Architecture in Morocco

Since the main topic in this blog is Architecture we will now talk about Architecture in Morocco .

Morocco has been affected by different cultures over the years as a result of its distinctive geographic location. For many years, a combination of African tribes from the other side of the Sahara Desert, Islamic customs from the Arab neighbors, and European invaders produced the nation. Nowhere is this more evident than in the nation’s distinctive architectural style, which showcases how all of these influences have combined to produce a culture unlike any other.

Morocco’s buildings feature a variety of design aspects today, although Islam has had a significant historical and contemporary influence on the nation’s architecture. In fact, the construction and embellishment of structures in Morocco have been governed for centuries by the special decoration laws of Islam.

The Hispano-Moorish architectural style, which is typical of North Africa and the Iberian Peninsula, also established roots in Morocco during the Almoravid era in addition to the Islamic influence. Today, the majority of the buildings in the nation combine these two distinct architectural forms.

It can be overwhelming to comprehend the enormous diversity of structures in Morocco and their numerous architectural components and styles, so I’ll show you some photographs of architecture immediately.

And also i will show you Cristiano Ronaldo’s Hotel in Marrakech

Morocco is sometimes said to be a nation of charm, mystery, and beauty, and its distinctive architecture undoubtedly plays a part in these descriptions. The majority of the nation’s artistic heritage has persisted up to the present day despite its occasionally violent history , Moroccan architecture stands out for its extraordinary fusion of many design elements as well as the distinctive characteristics of each of its historic structures. Morocco is home to a variety of structures, including mosques, riads, souks, ramparts, kasbahs, palaces, and medersas, all of which have distinct functions and feature distinctive architectural styles. Some of these will be discussed below.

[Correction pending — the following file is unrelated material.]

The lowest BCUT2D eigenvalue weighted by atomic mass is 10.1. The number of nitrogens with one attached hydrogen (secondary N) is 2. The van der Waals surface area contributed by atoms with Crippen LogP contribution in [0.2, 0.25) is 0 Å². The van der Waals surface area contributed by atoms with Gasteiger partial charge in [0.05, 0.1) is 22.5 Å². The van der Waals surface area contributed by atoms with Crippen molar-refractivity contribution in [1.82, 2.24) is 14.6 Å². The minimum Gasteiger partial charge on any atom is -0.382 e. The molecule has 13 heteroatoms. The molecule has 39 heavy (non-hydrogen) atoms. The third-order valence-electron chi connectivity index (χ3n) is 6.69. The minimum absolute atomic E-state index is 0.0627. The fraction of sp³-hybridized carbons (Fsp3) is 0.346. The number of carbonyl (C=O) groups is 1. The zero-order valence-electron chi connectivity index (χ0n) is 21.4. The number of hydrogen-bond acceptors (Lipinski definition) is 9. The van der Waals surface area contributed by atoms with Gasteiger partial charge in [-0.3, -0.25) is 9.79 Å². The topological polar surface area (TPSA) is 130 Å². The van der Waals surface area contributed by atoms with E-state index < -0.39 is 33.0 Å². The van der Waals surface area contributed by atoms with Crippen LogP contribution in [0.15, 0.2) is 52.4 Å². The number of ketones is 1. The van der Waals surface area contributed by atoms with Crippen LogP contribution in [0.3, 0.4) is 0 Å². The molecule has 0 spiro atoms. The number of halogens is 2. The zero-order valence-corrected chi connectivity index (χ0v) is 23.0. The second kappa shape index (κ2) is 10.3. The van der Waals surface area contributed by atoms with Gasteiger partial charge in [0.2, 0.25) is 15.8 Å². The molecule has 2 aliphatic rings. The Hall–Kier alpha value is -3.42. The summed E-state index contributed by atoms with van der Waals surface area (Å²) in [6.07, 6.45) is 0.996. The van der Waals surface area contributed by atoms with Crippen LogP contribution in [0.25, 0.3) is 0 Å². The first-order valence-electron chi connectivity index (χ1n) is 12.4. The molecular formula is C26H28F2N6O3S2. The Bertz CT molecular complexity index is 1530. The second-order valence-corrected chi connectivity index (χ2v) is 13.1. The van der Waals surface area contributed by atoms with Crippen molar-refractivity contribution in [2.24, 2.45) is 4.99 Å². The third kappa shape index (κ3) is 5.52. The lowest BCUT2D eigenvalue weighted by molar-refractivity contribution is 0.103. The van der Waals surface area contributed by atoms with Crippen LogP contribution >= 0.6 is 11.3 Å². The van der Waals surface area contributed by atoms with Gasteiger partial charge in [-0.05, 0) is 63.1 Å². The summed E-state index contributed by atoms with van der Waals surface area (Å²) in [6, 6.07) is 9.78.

The most significant buildings in Morocco, in my opinion, are mosques. There is always at least one mosque with a towering minaret in every city, hamlet, or town, no matter how tiny. It is understandable why tourists believe Moroccan mosques to be the pinnacle of Moroccan architecture. Moroccan mosques have walls and fountains coated in green and white zellij, as well as a magnificently decorated mirhab (a niche showing the direction to Mecca) in stucco and marble. Visit Fez, especially the Al-Qarawiyyin Mosque, for some of the most stunning specimens of Moroccan mosques. Remember that the two mosques allowed to non-Muslim visitors are Hassan II Mosque in Casablanca and Tin Mal Mosque in the remote High Atlas Mountains.


Riads are the name for traditional Moroccan houses and palaces. They were designed as private dwellings with privacy in mind. They are inwards directed, with a courtyard in the middle, allowing for both family seclusion and weather protection in Morocco. All of the rooms have windows that exclusively face the courtyard and open to it. Orange or lemon trees and fountains are common decorations for courtyards. The riad may be embellished with exquisite zellij and stucco work depending on the family’s wealth. In Marrakesh and Essaouira, numerous historic riads have undergone recent renovations, and many of them are now used as hotels and restaurants.


Merdersas were actual thriving centers for the study of law, philosophy, and astrology, not merely places to learn about religion. Their distinctive architectural style depicts a stark contrast between the students’ relatively modest and plain wooden dorm rooms and the enormous central courtyard that is lined with gorgeously carved arches with intricate stucco work. The mosque, which was housed within the tall school walls, would likewise be gorgeously ornamented with elaborate geometric patterns and sweeping Islamic calligraphy on gleaming green and white zellij. It is challenging to comprehend the great contrast in décor in these schools, so be sure to visit Medersa Bou Inania in Fez for one of the best examples in the nation.